It’s easy then to see why guest stars such as ZZ Top’s Billy Gibbons, Charlie Sexton and Jimmie Vaughan were so drawn to working on The Ice Queen with Foley, a past Juno Award winner whose increasing maturity and diversity as a songwriter is something to behold. From the wild, ‘60s garage-rock swagger of “Run” to the smoldering, organ-driven “81” and a warm, cheery “The Lucky Ones,” where a coy Foley duets playfully with Vaughan, The Ice Queen—one of the most enjoyable blues records in recent memory—is moody, but easy to love. Just don’t try any funny business.
Songwriter. Guitarist. Bluesman. Interpreter. Performer. Over 50 years later, Chris Smither is truly an American original.
Call Me Lucky is his latest studio album of brand-new originals in six years, featuring his long-time producer and multi-instrumentalist David Goodrich, drummer Billy Conway (Morphine), Matt Lorenz (aka The Suitcase Junket), and engineer Keith Gary. The four musicians went in to the session to record ten songs. What they ended up with is a double-album offering commentary on the human condition in the way that only Chris Smither can. These songs pull deep from the soul and make for the kind of reflection that come when facing a higher power or natural disaster. From the opening track of “Blame’s On Me” to “Lower the Humble”, Smither raises his own bar when it comes to his songwriting.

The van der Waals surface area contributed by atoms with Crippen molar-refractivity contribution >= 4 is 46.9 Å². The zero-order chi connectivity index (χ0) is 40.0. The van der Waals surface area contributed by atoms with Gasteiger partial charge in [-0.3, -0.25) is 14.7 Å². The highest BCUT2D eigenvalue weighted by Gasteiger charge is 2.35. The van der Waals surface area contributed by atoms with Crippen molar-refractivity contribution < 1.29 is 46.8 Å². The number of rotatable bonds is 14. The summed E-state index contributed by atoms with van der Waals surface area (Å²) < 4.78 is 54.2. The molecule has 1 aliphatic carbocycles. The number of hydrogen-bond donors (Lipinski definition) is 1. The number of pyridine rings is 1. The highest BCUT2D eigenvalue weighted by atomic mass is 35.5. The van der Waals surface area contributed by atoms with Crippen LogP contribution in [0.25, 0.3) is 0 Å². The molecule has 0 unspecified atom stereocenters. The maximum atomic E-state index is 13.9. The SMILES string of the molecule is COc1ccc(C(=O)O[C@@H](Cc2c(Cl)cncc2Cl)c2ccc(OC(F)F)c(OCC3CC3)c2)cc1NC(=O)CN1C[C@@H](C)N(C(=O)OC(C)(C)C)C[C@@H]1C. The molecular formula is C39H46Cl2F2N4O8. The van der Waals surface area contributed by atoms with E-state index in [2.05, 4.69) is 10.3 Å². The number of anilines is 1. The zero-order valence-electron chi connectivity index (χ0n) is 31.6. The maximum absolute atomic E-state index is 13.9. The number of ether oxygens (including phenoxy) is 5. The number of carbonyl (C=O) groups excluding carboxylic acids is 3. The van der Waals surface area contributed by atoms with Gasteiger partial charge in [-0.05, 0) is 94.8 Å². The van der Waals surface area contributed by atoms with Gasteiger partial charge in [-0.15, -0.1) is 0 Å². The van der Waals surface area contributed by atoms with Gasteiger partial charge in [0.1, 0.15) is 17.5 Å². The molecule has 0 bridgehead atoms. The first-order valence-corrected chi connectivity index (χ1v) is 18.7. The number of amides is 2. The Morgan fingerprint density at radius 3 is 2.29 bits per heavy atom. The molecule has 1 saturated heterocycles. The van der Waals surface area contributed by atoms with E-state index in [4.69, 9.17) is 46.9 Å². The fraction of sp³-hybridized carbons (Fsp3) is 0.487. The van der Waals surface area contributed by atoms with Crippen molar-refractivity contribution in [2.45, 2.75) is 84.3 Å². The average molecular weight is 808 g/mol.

Reviewers including the Associated Press, NPR, MOJO, and The New York Times agree that Smither remains a significant songwriter and an electrifying guitarist – an American original – as he draws deeply from folk and blues, modern poets and philosophers. And with Call Me Lucky Chris Smither keeps doing just that.
Chris Smither’s 18th album in his 50 plus year career finds him embracing his roots from Boston’s rich music scene through his collaboration with some of its finest players. That includes his longtime producer, David “Goody” Goodrich, Matt Lorenz (the amazing one man band, aka The Suitcase Junket) and Billy Conway (Morphine). For ‘Call Me Lucky,’ Smither has worked up a two disc collection which features one disc of mainly originals and a couple covers; and a second disc of reworked/rearranged songs from disc one, plus a “surprise” cover.